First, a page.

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For a given set of valid inequalities $\cal V$ $$ \left\{\sum_{i}^n w_k x_i + c_k \le 0\right\}_k $$ we can obtain a polyhedron $P$ in $n$-dimensional space. It's known that the polyhedron $P$ can be either represented by its vertices, which is named as the V-representation, or represented by its facet inequalities and equalities, which is called the H-representation. To switch from those two representations, we can utilize different algorithms and packages like lrs, cdd.

Definitely we can calculate the V-representation from the set of valid inequalities $\cal V$, and then switch to the H-representation to obtain all the facet inequalities. Well, this indirect approach is extremely time-consuming sometimes.

So the question is, is there a better way to get all the facet inequalities from a set of valid inequalities?

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I believe the answer to your question is principally "no." You mention these implementations, and there are some more, like porta or polymake, but in principle, this is an enormously resource-consuming enumeration, and the list of facets will be very long, maybe too long.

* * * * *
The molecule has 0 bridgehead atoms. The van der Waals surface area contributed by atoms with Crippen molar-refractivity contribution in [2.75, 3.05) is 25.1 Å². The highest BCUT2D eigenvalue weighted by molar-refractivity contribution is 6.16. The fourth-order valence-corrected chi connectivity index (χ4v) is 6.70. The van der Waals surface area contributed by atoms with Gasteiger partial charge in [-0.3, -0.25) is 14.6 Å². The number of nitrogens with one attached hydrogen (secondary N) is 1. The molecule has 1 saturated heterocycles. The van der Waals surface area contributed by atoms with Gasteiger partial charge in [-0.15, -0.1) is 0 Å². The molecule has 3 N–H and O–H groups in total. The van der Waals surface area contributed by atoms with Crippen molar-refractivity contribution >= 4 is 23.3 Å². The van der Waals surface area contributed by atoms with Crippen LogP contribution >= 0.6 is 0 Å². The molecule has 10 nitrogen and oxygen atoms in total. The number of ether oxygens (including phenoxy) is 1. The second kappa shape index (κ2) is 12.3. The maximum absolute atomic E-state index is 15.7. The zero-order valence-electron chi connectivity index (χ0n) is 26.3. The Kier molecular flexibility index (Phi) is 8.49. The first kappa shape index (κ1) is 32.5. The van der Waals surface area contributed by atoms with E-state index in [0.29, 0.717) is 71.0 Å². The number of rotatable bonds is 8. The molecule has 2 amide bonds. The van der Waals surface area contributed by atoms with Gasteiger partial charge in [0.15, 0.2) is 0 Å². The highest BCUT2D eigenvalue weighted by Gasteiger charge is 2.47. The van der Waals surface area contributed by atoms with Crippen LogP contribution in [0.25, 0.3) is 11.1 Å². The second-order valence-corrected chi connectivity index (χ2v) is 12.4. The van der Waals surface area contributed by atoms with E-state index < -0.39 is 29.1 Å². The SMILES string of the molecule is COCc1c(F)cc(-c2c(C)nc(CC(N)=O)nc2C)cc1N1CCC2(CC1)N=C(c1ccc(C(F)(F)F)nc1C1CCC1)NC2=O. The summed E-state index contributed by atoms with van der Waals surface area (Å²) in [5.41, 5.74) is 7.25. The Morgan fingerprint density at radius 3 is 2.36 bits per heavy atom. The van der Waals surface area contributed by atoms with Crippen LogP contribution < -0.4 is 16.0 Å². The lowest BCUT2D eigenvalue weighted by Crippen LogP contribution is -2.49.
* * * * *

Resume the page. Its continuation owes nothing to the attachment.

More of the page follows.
Yet, it may depend on your use case. In optimization practice, you almost never need access to all the facets explicitly, but an implicit access suffices. When you can separate a violated inequality, you may still get all the info you "need." from a computational standpoint.

When you are more into theory and really want to see all the facets, then you will consider small instances/polyhedra anyway (mainly to get an intution to prove something), and then the packages you list are (I think) the way to go.

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    $\begingroup$ Your statement that the list of facets will be very long is factually incorrect. The facets of a system of linear inequalities can only be from the set of inequalities specified in the system, so they will in the worst case not exceed the number of inequalities in the system. $\endgroup$
    – batwing
    Commented Dec 4, 2020 at 21:59

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